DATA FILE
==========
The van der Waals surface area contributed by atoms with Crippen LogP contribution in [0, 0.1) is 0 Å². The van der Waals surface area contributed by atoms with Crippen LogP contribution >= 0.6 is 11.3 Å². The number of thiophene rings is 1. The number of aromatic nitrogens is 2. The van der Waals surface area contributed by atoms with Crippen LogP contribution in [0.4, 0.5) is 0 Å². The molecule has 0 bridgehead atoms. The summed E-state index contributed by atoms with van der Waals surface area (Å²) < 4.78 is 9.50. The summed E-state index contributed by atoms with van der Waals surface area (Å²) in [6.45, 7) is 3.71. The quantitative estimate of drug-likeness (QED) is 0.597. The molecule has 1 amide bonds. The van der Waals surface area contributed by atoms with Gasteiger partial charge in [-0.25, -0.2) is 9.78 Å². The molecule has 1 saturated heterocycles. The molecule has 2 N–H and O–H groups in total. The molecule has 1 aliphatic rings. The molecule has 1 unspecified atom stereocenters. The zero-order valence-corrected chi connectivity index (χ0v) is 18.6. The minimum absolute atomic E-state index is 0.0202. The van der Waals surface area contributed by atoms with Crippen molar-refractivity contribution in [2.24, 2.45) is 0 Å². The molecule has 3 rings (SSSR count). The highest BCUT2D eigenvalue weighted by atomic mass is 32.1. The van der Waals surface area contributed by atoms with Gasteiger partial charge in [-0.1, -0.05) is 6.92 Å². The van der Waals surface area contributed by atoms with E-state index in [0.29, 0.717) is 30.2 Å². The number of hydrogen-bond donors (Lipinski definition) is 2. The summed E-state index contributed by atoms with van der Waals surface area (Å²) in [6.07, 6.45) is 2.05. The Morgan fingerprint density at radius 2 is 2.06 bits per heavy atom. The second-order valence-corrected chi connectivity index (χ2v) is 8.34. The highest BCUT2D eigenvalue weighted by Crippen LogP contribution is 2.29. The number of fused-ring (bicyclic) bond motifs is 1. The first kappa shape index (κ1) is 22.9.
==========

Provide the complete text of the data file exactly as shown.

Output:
The van der Waals surface area contributed by atoms with Crippen LogP contribution in [0, 0.1) is 0 Å². The van der Waals surface area contributed by atoms with Crippen LogP contribution >= 0.6 is 11.3 Å². The number of thiophene rings is 1. The number of aromatic nitrogens is 2. The van der Waals surface area contributed by atoms with Crippen LogP contribution in [0.4, 0.5) is 0 Å². The molecule has 0 bridgehead atoms. The summed E-state index contributed by atoms with van der Waals surface area (Å²) < 4.78 is 9.50. The summed E-state index contributed by atoms with van der Waals surface area (Å²) in [6.45, 7) is 3.71. The quantitative estimate of drug-likeness (QED) is 0.597. The molecule has 1 amide bonds. The van der Waals surface area contributed by atoms with Gasteiger partial charge in [-0.25, -0.2) is 9.78 Å². The molecule has 1 saturated heterocycles. The molecule has 2 N–H and O–H groups in total. The molecule has 1 aliphatic rings. The molecule has 1 unspecified atom stereocenters. The zero-order valence-corrected chi connectivity index (χ0v) is 18.6. The minimum absolute atomic E-state index is 0.0202. The van der Waals surface area contributed by atoms with Crippen molar-refractivity contribution in [2.24, 2.45) is 0 Å². The molecule has 3 rings (SSSR count). The highest BCUT2D eigenvalue weighted by atomic mass is 32.1. The van der Waals surface area contributed by atoms with Gasteiger partial charge in [-0.1, -0.05) is 6.92 Å². The van der Waals surface area contributed by atoms with E-state index in [0.29, 0.717) is 30.2 Å². The number of hydrogen-bond donors (Lipinski definition) is 2. The summed E-state index contributed by atoms with van der Waals surface area (Å²) in [6.07, 6.45) is 2.05. The Morgan fingerprint density at radius 2 is 2.06 bits per heavy atom. The second-order valence-corrected chi connectivity index (χ2v) is 8.34. The highest BCUT2D eigenvalue weighted by Crippen LogP contribution is 2.29. The number of fused-ring (bicyclic) bond motifs is 1. The first kappa shape index (κ1) is 22.9.